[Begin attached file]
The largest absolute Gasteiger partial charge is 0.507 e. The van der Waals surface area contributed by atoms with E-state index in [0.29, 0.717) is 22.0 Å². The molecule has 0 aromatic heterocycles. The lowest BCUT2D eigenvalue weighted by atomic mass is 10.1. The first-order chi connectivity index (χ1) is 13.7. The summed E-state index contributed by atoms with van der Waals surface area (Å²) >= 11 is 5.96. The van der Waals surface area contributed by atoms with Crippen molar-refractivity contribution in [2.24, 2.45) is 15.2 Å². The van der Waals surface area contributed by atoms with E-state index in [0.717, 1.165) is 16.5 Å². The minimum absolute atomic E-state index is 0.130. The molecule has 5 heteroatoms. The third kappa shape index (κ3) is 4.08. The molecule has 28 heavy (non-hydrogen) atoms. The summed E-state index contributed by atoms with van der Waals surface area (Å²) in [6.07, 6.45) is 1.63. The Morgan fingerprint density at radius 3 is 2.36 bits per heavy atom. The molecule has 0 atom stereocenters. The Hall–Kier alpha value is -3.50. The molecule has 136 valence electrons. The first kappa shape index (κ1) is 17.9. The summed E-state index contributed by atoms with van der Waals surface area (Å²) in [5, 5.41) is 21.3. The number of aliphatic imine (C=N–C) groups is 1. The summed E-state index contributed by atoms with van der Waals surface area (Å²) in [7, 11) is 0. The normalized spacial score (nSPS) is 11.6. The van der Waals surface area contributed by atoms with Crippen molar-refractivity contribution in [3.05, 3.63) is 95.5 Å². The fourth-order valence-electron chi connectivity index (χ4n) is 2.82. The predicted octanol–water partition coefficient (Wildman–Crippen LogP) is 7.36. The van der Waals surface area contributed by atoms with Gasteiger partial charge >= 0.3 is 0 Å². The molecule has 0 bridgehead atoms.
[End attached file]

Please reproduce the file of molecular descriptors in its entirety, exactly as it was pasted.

The largest absolute Gasteiger partial charge is 0.507 e. The van der Waals surface area contributed by atoms with E-state index in [0.29, 0.717) is 22.0 Å². The molecule has 0 aromatic heterocycles. The lowest BCUT2D eigenvalue weighted by atomic mass is 10.1. The first-order chi connectivity index (χ1) is 13.7. The summed E-state index contributed by atoms with van der Waals surface area (Å²) >= 11 is 5.96. The van der Waals surface area contributed by atoms with Crippen molar-refractivity contribution in [2.24, 2.45) is 15.2 Å². The van der Waals surface area contributed by atoms with E-state index in [0.717, 1.165) is 16.5 Å². The minimum absolute atomic E-state index is 0.130. The molecule has 5 heteroatoms. The third kappa shape index (κ3) is 4.08. The molecule has 28 heavy (non-hydrogen) atoms. The summed E-state index contributed by atoms with van der Waals surface area (Å²) in [6.07, 6.45) is 1.63. The Morgan fingerprint density at radius 3 is 2.36 bits per heavy atom. The molecule has 0 atom stereocenters. The Hall–Kier alpha value is -3.50. The molecule has 136 valence electrons. The first kappa shape index (κ1) is 17.9. The summed E-state index contributed by atoms with van der Waals surface area (Å²) in [5, 5.41) is 21.3. The number of aliphatic imine (C=N–C) groups is 1. The summed E-state index contributed by atoms with van der Waals surface area (Å²) in [7, 11) is 0. The normalized spacial score (nSPS) is 11.6. The van der Waals surface area contributed by atoms with Crippen molar-refractivity contribution in [3.05, 3.63) is 95.5 Å². The fourth-order valence-electron chi connectivity index (χ4n) is 2.82. The predicted octanol–water partition coefficient (Wildman–Crippen LogP) is 7.36. The van der Waals surface area contributed by atoms with Gasteiger partial charge >= 0.3 is 0 Å². The molecule has 0 bridgehead atoms.